Hatch and Jesus Jones, sons of John
and Lucifer - who are married to
Gracie and Sheila - are cousins.
They are related on both sides and
decent family
does not get any
deeper than that.
It is the lives,
Rails loves, hate and
Under My loss of this fami-
Back ly that Jeffery
Renard Allen
Jeffery Renard chronicles in his
Allen ambitious tome
Grade: C+ "Rails Under My
HarcourtBooks Back."
The story
starts with the
escape of the
boy's grandmoth-
er from her
home, abandon-
ing her children to follow a lover to
New Mexico. This event sets the stage
for a reenactment of this episode of
abandonment in every generation of
the family.
Husbands abandon wives, children
leave home and lovers never return.
Despite the apparent closeness and
affection of the Jones family, its mem-
bers still find it easy to up and leave
whenever they feel the need.
Mr. Allen has written an ambitious
book, one that attempts to capture a
century of African-American family

life. However, his reliance on confus-
ing and obscure metaphors together
with his somewhat wilted poetry all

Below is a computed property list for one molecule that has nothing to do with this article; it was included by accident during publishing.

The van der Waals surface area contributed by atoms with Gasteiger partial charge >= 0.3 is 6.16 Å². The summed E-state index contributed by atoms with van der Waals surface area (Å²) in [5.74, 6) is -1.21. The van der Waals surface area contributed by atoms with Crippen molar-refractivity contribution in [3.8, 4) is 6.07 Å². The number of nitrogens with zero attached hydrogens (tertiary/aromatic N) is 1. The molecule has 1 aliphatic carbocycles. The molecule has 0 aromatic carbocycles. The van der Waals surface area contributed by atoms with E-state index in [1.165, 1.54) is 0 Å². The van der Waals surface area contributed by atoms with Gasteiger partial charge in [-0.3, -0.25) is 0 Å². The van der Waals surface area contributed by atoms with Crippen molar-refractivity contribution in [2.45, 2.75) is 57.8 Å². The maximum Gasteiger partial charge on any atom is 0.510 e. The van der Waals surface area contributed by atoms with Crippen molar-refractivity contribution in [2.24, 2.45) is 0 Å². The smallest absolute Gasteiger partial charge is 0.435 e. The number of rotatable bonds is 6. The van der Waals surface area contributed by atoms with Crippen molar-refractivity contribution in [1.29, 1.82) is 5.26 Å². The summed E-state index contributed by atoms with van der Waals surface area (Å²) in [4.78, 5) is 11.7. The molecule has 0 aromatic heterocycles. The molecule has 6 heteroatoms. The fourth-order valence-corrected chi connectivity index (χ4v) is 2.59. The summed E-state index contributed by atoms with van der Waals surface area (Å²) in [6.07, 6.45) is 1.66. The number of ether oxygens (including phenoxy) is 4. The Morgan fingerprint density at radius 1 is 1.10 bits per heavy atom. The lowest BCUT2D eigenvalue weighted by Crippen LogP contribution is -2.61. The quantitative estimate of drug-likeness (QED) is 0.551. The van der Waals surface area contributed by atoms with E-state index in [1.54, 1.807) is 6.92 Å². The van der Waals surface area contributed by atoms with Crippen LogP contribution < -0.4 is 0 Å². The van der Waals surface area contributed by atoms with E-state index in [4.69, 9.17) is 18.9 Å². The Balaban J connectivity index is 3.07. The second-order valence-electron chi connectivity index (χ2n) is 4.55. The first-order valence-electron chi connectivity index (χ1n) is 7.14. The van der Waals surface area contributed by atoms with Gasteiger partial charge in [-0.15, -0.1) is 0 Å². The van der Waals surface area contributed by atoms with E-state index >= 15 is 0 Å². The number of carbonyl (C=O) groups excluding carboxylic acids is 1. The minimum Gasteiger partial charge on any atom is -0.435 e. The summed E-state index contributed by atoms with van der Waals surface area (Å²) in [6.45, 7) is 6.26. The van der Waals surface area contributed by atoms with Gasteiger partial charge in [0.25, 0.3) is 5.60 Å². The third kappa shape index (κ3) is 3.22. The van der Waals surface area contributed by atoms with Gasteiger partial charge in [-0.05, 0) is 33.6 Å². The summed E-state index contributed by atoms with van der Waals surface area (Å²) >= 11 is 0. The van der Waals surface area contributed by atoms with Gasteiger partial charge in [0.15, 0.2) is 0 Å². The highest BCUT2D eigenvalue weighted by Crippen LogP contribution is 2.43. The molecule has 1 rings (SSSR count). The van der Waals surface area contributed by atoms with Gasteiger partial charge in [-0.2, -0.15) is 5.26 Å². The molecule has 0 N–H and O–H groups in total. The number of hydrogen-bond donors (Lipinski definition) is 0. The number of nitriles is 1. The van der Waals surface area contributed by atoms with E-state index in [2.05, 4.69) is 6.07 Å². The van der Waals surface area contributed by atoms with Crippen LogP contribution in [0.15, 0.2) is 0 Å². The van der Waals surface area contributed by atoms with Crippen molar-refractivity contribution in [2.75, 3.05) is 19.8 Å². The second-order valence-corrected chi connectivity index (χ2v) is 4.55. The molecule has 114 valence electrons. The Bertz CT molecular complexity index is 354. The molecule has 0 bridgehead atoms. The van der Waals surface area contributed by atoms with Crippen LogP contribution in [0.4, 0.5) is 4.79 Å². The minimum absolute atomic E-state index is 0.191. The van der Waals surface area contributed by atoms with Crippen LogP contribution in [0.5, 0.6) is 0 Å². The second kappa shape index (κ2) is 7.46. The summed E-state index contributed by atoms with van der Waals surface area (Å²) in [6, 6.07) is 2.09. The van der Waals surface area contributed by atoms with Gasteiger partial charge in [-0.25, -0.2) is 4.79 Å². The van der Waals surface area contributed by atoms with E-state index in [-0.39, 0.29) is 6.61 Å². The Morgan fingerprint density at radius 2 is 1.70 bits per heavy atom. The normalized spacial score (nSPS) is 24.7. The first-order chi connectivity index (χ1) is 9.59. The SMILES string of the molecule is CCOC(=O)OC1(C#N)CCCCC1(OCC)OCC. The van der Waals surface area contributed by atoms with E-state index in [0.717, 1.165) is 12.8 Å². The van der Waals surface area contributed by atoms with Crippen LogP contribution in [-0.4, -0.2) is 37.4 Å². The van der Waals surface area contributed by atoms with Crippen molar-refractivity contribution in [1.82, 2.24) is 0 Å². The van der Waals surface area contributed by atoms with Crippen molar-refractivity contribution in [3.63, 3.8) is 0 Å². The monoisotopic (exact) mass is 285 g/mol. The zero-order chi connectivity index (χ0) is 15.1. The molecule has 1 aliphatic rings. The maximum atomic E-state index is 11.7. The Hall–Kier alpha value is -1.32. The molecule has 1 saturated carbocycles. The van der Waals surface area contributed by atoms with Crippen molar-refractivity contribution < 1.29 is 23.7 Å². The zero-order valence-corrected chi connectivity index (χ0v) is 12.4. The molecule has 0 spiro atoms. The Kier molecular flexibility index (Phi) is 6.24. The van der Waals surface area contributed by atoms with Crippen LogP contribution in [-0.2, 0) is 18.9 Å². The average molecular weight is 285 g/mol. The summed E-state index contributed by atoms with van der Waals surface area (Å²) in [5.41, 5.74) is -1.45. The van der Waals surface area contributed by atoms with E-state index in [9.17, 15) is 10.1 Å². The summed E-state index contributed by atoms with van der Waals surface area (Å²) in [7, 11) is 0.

detract from this powerful story of a
black family in 20th century America,
a family that is both closer together
and further apart than most.
The story itself is impressive; the
time scale is enormous even though
there are few if any blatant chronologi-
cal references, plus Allen fills the
reader's mind with chameleon-like set-
tings that change at the drop of a hat.
The city, the country and the college
- we see all these places from an
African-American perspective. This is
a story with the African-American
experience of the 20th century as its
base. Major historical events serve as
a backdrop to the lives in this tale:
The Kennedy assassination, Martin
Luther King's marches and speeches,
soldiers dodging bullets in Vietnam.
We see how the Jones family, and the
other families that it is connected to,
interpret and exist around these
events.
Unfortunately, every time we get
closer to Mr. Allen's message, we are
distracted by everything else he has
thrown in the mix. While one is loath
to criticize those who are courageous